I sway.

I tell myself the better quality will be the higher price, “You get what you pay for”. but then $4… So, I take the cheap one.

And, guess what? “You get what you pay for”.

The paint has no coverage, I can’t get a good black no matter how hard I try. Finally I mix it with a good quality dark blue, and I get a somewhat useable blue-black.

So, why?

Why did I not spend the extra $$? I would spend that on a coffee without even thinking about it. So why be a miser to my own creativity?

This made me realise a few things:

  • I tend not to spend on myself believing I’m not really worth it?
  • I don’t VALUE my creativity like I want to.

I’m just beginning on my journey into painting. I have done bits and pieces in the past but this time I want to take it a lot more seriously. But looking back, I’ve been a miser to myself in other areas of my creative endeavours. I hold myself back in this area. I, possibly, don’t fully value the investment I am making – I still think it as being selfish.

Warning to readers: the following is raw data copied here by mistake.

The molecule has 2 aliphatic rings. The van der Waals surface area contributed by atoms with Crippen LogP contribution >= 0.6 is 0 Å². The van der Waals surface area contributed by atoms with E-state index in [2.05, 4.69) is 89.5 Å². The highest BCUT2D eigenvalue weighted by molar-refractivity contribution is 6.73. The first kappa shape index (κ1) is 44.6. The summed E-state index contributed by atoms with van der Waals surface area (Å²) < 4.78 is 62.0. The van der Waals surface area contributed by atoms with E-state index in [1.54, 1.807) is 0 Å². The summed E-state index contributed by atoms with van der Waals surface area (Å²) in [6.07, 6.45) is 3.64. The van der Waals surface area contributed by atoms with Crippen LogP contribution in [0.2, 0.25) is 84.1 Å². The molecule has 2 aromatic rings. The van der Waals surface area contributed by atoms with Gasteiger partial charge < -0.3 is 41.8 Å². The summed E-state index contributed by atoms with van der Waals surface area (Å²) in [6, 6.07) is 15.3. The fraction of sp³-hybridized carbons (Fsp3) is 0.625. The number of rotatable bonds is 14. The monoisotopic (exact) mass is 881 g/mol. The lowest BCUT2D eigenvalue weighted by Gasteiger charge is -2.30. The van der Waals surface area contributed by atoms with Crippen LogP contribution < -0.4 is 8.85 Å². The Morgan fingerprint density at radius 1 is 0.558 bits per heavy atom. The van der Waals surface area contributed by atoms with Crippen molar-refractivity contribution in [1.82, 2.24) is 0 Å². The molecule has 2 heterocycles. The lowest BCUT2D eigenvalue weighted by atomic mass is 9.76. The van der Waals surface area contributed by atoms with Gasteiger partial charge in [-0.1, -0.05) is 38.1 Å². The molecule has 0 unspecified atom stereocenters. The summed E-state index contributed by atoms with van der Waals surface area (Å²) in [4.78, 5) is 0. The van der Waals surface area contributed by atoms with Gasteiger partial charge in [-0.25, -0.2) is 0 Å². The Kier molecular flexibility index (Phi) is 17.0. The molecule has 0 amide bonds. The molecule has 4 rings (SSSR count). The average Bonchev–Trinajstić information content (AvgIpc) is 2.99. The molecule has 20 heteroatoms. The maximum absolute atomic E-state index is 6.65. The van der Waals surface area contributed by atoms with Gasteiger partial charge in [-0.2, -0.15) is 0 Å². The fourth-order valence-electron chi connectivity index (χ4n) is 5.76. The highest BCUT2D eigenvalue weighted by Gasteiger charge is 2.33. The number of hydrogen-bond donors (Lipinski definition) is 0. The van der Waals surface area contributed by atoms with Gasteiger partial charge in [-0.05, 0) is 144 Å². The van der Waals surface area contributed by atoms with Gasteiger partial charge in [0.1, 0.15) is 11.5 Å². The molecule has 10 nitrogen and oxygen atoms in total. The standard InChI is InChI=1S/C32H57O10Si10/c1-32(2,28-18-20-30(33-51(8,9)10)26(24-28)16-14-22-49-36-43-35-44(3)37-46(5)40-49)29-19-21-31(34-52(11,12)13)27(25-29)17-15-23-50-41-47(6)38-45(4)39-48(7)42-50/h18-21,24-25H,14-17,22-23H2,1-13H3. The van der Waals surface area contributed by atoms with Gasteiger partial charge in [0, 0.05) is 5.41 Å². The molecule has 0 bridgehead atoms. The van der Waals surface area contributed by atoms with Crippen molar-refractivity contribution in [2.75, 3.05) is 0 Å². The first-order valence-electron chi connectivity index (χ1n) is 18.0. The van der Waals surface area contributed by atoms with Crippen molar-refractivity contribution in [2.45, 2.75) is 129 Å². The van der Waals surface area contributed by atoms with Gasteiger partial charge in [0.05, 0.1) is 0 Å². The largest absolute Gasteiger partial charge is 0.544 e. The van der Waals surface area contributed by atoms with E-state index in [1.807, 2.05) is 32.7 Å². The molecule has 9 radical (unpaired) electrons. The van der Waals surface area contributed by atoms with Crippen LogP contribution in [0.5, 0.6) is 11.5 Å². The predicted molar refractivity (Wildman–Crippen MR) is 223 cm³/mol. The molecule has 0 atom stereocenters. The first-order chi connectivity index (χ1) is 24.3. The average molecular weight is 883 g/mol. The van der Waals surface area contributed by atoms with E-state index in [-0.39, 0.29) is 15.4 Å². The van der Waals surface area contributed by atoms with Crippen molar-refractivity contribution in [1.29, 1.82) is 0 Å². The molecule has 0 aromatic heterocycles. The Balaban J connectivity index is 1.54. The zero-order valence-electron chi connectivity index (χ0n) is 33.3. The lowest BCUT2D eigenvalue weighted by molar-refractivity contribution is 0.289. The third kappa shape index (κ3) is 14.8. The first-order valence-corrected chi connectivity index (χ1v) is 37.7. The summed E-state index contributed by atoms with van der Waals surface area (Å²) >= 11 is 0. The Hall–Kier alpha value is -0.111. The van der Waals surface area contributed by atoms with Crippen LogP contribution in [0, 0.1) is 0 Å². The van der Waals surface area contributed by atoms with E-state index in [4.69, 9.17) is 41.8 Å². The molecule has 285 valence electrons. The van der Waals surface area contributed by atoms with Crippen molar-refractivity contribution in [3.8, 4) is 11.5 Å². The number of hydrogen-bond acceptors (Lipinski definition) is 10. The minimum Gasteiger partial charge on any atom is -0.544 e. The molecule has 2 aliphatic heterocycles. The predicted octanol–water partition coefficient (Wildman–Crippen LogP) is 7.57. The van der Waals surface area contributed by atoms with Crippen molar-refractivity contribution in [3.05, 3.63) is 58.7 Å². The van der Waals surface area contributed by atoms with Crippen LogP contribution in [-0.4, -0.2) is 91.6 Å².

Or maybe it is how I see money? Do I see it in a positive or negative light? Are there issues I have around money that I haven’t let myself look at? Do I have/need to be the “struggling artist?” Do I think money is for security and creativity is somewhat lesser in value??

I don’t have any fast answers. But next time I’M GONNA BLOODY WELL BUY THE PAINT I WANT!!!

Maybe I just have to force myself to do that until I change my perception of self-value. I’d love to know your thoughts on this. Do you do this too?

Any feedback or advice would be most appreciated. I’m feeling like a lost artist, but one with determination.

Hope you are well. Catch you next time xx

2021: Art in Process: Making a U-Turn